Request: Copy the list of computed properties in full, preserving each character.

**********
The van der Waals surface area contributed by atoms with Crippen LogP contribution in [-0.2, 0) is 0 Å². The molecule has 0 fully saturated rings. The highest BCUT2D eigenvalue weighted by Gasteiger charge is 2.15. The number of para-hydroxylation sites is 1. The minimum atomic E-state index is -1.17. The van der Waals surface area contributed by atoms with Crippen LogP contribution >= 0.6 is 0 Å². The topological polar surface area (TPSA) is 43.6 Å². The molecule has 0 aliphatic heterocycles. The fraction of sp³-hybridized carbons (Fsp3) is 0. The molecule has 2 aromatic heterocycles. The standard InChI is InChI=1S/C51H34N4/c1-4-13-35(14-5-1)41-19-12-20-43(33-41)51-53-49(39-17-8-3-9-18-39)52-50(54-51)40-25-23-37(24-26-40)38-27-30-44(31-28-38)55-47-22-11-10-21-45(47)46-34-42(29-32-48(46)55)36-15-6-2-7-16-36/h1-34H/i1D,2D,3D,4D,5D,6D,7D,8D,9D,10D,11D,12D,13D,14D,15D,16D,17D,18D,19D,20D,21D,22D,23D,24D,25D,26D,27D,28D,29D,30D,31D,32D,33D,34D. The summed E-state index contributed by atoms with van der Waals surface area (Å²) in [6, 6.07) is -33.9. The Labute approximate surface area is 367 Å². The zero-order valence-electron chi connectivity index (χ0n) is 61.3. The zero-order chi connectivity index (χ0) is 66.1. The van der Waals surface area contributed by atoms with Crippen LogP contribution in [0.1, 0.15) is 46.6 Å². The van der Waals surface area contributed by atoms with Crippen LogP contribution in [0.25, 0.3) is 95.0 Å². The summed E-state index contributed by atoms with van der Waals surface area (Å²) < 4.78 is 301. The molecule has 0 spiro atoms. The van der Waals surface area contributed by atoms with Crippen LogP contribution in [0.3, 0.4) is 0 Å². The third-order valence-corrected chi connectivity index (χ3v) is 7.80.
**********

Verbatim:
The van der Waals surface area contributed by atoms with Crippen LogP contribution in [-0.2, 0) is 0 Å². The molecule has 0 fully saturated rings. The highest BCUT2D eigenvalue weighted by Gasteiger charge is 2.15. The number of para-hydroxylation sites is 1. The minimum atomic E-state index is -1.17. The van der Waals surface area contributed by atoms with Crippen LogP contribution >= 0.6 is 0 Å². The topological polar surface area (TPSA) is 43.6 Å². The molecule has 0 aliphatic heterocycles. The fraction of sp³-hybridized carbons (Fsp3) is 0. The molecule has 2 aromatic heterocycles. The standard InChI is InChI=1S/C51H34N4/c1-4-13-35(14-5-1)41-19-12-20-43(33-41)51-53-49(39-17-8-3-9-18-39)52-50(54-51)40-25-23-37(24-26-40)38-27-30-44(31-28-38)55-47-22-11-10-21-45(47)46-34-42(29-32-48(46)55)36-15-6-2-7-16-36/h1-34H/i1D,2D,3D,4D,5D,6D,7D,8D,9D,10D,11D,12D,13D,14D,15D,16D,17D,18D,19D,20D,21D,22D,23D,24D,25D,26D,27D,28D,29D,30D,31D,32D,33D,34D. The summed E-state index contributed by atoms with van der Waals surface area (Å²) in [6, 6.07) is -33.9. The Labute approximate surface area is 367 Å². The zero-order valence-electron chi connectivity index (χ0n) is 61.3. The zero-order chi connectivity index (χ0) is 66.1. The van der Waals surface area contributed by atoms with Crippen LogP contribution in [0.1, 0.15) is 46.6 Å². The van der Waals surface area contributed by atoms with Crippen LogP contribution in [0.25, 0.3) is 95.0 Å². The summed E-state index contributed by atoms with van der Waals surface area (Å²) < 4.78 is 301. The molecule has 0 spiro atoms. The van der Waals surface area contributed by atoms with Crippen LogP contribution in [0.3, 0.4) is 0 Å². The third-order valence-corrected chi connectivity index (χ3v) is 7.80.